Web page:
Rights group highlights militarization, sexual harassment, strafing of indigenous farmers in recent fact-finding mission

Human rights alliance Karapatan strongly decries the intensified militarization in San Mariano, Isabela which has resulted in a spate of violations and harassment committed by the military, targeting farmers and indigenous people asserting their right to land and livelihood.
According to reports gathered from a fact-finding mission (FFM) conducted from August 8 to 10, five companies of the 95th and 86th Infantry Battalion as well as the Philippine Marines have been deployed across 15 barangays in San Mariano, as well as four barangays in Benito Soliven and three in Ilagan City for so-called “Community Support Programs”—mere fronts for intensified military operations and surveillance in the said areas as part of the Duterte regime’s counterinsurgency operations under Oplan Kapayapaan and further institutionalized in Oplan Kapanatagan.

"The farmers and indigenous people of San Mariano have long suffered from the feudal exploitation and backward agrarian crisis in the countryside, along with land grabbing and illegal logging by local and foreign corporations. Now, state-perpetrated attacks have likewise intensified with the deployment of more troops in civilian communities. The FFM team has documented various violations, including sexual harassment, encampment in civilian dwellings, indiscriminate firing, and illegal arrest and detention,” Karapatan Secretary General Cristina Palabay said.

Among the cases documented by the FFM are cases of sexual harassment perpetrated by elements of the 95th Infantry Battalion who encamped in Brgy. Gangalan, San Mariano. Two women in the community were invited for a “boodle fight” in July 2019. As the night deepened, victim “Maria”, was asked to dance. “Kendeng ka pa, Nay,” the soldier said, thereafter bending over and dancing in front of the victim. When the victim was repulsed, she tried to go to a different area but was grabbed by the soldier. “Maria” also narrated that the soldiers were very drunk.

Another report was from “Gen” who was touched inappropriately by a soldier in her thighs. She protested and moved away. Another soldier, during the same “boodle fight”, kept pulling her and asking her to sit beside him. This prompted “Gen” to leave the event. Yet another woman reported that one of the soldiers told her: “Halikan mo ako at magpalitan nalang tayo ng laway, para pag natikman ko na ang laway mo, para marunong na ako mag-Ilocano” (Let us kiss and exchange saliva. When I taste your saliva, I might know how to speak Ilocano.”

Families in the community have also fallen victims to indiscriminate firing, likewise perpetrated by the 95th Infantry Battalion. The family of a peasant leader in the San Mariano was strafed at the 10PM in July 2019. The leader’s wife, two children, and 2-year-old grandson were in the house when the incident happened. No one was hurt, but it prompted the family to leave their home and transfer from one place to the next. The 2-year-old child was also traumatized and would always be disoriented when he hears thunder, mistaking it for gunshot.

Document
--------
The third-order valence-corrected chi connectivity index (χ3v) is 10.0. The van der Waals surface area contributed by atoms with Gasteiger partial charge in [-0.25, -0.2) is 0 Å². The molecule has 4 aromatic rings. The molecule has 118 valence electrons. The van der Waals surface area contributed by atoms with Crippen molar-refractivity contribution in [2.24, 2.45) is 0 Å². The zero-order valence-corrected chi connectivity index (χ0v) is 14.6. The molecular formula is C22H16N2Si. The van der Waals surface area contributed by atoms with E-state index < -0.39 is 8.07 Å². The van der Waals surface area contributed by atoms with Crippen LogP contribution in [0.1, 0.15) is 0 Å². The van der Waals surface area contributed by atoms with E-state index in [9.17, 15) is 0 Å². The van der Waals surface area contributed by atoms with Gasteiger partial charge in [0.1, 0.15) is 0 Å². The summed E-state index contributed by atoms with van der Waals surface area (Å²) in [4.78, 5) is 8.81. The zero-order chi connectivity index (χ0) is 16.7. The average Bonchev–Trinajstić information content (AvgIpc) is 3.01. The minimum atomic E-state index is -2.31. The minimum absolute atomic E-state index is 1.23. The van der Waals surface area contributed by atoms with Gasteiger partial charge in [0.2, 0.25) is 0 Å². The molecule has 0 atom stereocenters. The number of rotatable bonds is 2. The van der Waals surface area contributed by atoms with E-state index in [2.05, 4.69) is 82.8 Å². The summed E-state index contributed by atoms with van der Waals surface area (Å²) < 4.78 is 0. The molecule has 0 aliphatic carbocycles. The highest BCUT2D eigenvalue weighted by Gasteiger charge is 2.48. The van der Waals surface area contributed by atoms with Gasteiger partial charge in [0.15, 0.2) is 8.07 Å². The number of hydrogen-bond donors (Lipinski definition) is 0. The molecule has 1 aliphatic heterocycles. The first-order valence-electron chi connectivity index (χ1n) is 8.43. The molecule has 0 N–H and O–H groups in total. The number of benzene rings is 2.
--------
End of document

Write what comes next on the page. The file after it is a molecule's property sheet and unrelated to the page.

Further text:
“The military is staying in communities and justifying it under different names. Now, it is called the Community Support Program. Regardless of the program’s name, the face of militarization remains the same. Residents report that soldiers allegedly stay in people’s houses or at the day-care center, drinking alcohol and calling the male population to “clear their names.” They are not following any due process and are putting the entire community under a coercive circumstance where giving an unfavorable answer will result in possible worse violations. People are forced to say “yes”, to submit to the orders of uniformed armed men as if civilian supremacy is a thing of the past,” explained Palabay.

The Karapatan official slammed the military for starting this baseless initiative to declare groups and organizations as persona non grata. After further investigation, the FFM team was told that the resolution was “handed down” by the military. They called all barangay officials and unilaterally declared it as a meeting, whereby the resolution was submitted and passed without discussion and in the presence of the military who drafted it.

“This is looking more like military rule to us. This is what we mean when we say there is a backsliding of civilian autonomy in militarized areas. The military even tried to organize a rally against factfinding mission members, featuring pictures of people marching together with banners urging the FFM team to leave. However, the team later found out that residents were whisked from their breakfast, was told that the governor was coming, and thought they are welcoming politicians. As for the placards, the residents, mostly indigenous peoples deprived of education, were not literate and could not read. This is deception and the military is putting its resources in frustrating our efforts to expose these human rights violations,” added Palabay.

“Military presence in communities has done nothing but sow fear, repression, and impunity. They may tirelessly try to cover up for their crimes, but the people themselves find a way to report these, courageously standing up to the towering figures who want to reduce and silence their voices. Karapatan strongly urges the pullout of military troops in the communities in San Mariano, Isabela, and the withdrawal of counterinsurgency program Oplan Kapanatagan, among other repressive policies. It is high time for the government to address the roots of social unrest, to listen to the legitimate demands of the people it claims to serve, rather than answering them with bullets,” the Karapatan official ended. 
 

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